If we are unhappy with the particular funds that are offered by our 401(k) plan and would prefer to select from a wider range of funds, the fact that we’re getting this premium will be way more valuable than any advantage we may have with fund selection, which will be rather small actually.

It is going to take a lot to have us wanting to do something else with our money that does not involve receiving this contribution matching, and while we may imagine a more liberal structure like that used with IRAs, where employers contribute the funds to us directly and we then direct them toward a much wider range of investment choices, this could provide the best of both worlds, but this isn’t the way that this is done presently.

One of the reasons why we do see these limitations is that the IRS passes on most of the administrative work to the employers, which lowers the cost to the government, and this has thus far been the preferred option. If enough people complain, then we might see changes here, but presently, few people care enough about such things and there just isn’t much interest in lobbying for any of this.

The scheme of 401(k) accounts with their risks and limitations mirrors pretty close what the vast majority of investors would be doing anyway, especially if index funds are offered within their 401(k). Given all this, even if we are able and willing to play a more active role in our investments, the great appeal of the matching contributions will simply win out in the great majority of cases and people will not choose to give this up to pursue other strategies, nor should they.

This does not mean that we should not look to mix this up a little, for instance setting aside some of our contribution amounts and putting them in an IRA, which gains the additional flexibility but loses the matching benefits.

Hedging Strategies for 401(k)s

If we aren’t receiving matching from our employer at all though, this will change things and in this case there’s no upside to the 401(k) beyond the greater contribution limits. We should then prefer to max out our IRA contributions first, and then use the 401(k) only for excess amounts if we have any interest at all in taking advantage of the extra flexibility that IRAs provide.

If you switch jobs, you can roll over 401(k) money into an IRA, and if we roll over to a traditional IRA, we can keep the money tax deferred while opening up more options to us to hedge.

IRAs allow us to not only invest in a wider range of mutual funds, a fact that really isn’t that significant actually since mutual funds do tend to be pretty similar in nature, they also allow us to invest in ETFs and even hedge our positions with options.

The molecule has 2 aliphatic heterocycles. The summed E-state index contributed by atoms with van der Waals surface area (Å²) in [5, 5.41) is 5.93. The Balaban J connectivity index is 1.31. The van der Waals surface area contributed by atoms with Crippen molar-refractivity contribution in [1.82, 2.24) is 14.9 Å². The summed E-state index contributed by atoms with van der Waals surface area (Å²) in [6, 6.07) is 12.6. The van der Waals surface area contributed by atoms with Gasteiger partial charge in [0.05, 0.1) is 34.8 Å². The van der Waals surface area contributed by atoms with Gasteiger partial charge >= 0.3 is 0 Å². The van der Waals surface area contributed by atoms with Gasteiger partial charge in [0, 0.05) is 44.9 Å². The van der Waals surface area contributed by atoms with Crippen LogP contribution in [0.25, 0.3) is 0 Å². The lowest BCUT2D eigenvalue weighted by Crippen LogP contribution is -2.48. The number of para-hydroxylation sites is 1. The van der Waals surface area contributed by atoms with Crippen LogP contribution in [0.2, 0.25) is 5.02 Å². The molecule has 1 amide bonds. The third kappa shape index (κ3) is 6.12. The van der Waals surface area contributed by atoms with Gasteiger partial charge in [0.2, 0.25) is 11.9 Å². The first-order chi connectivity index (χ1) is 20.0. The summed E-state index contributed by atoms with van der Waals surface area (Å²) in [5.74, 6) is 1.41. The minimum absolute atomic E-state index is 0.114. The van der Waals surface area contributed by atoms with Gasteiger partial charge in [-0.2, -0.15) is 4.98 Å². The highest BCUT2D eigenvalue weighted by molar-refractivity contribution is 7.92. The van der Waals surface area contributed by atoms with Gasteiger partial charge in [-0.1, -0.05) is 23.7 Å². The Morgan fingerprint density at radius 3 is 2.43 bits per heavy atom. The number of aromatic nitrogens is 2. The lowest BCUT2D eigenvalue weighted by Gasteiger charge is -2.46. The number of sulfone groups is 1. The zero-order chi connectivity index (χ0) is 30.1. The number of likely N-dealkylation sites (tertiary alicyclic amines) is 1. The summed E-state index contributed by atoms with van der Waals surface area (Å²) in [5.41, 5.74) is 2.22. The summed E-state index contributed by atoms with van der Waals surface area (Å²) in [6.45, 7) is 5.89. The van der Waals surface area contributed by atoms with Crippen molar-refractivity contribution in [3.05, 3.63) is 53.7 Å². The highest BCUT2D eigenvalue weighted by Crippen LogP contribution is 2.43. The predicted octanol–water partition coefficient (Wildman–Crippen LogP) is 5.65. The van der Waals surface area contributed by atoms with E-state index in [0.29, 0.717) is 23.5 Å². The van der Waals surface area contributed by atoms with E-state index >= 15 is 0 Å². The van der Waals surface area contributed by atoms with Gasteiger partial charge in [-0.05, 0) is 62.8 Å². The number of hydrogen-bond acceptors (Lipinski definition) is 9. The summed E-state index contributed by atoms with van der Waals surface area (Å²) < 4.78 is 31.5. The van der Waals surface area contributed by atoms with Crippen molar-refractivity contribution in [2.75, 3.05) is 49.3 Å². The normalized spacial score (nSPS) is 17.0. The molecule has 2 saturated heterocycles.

Hedging with options is a fairly complex situation that does require some real knowledge about how to do this properly though, and really should be left up to those who really know what they are doing, but hedging with ETFs is something that average investors can gain a good understanding of without a great deal of difficulty.

IRAs also allow us to invest in single stocks, even though for the great majority of investors this is not something we should get into without the requisite skill, and even those who are highly skilled and are very successful traders will often choose to trade indexes over specific stocks due to the higher liquidity and lower volatility of indexes.

One of the real beauties about the emergence of ETFs is that it allows everyday investors access to index-based securities or baskets of them without having to delve in the futures market or purchase them individually. We also don’t have to just go long with these as inverse ETFs allow us to bet on markets declining and profit from bear markets, even within an IRA.

This is all well beyond what you can do with a 401(k) though, and if you stand to benefit from matched contributions from them, you’re going to need a big advantage to want to choose to direct your investments more with an IRA, as the benefits of matched contributions are significant indeed.

This does not mean that there isn’t a time and place for this strategy even with matched contributions, where we may look to hedge our main investments at various times by having certain amounts in an IRA which we can look to reduce our risk by using inverse ETFs.

If we can roll over amounts from a 401(k) to an IRA, money that our employer has contributed to but we are now with a new employer, it makes perfect sense to do so, instead of just having all of this money go into a new 401(k) account.

Once we retire, the benefits of employer contributions completely go away, and at this point, an IRA is going to be clearly the way to go if we are looking to tinker with things. We may not care about such things though and have no preference here, and most investors do not, but there are other reasons why we still may want to roll over the money into a Roth IRA as soon as we can after we retire.

While 401(k)s have certain limitations and risks, the sheer benefit of the matching will be more than enough to compensate for this. Once the contributions stop though, the game changes, and when the native inferiority of the 401(k) structure becomes the only real difference, we are then freed to explore other options as appropriate.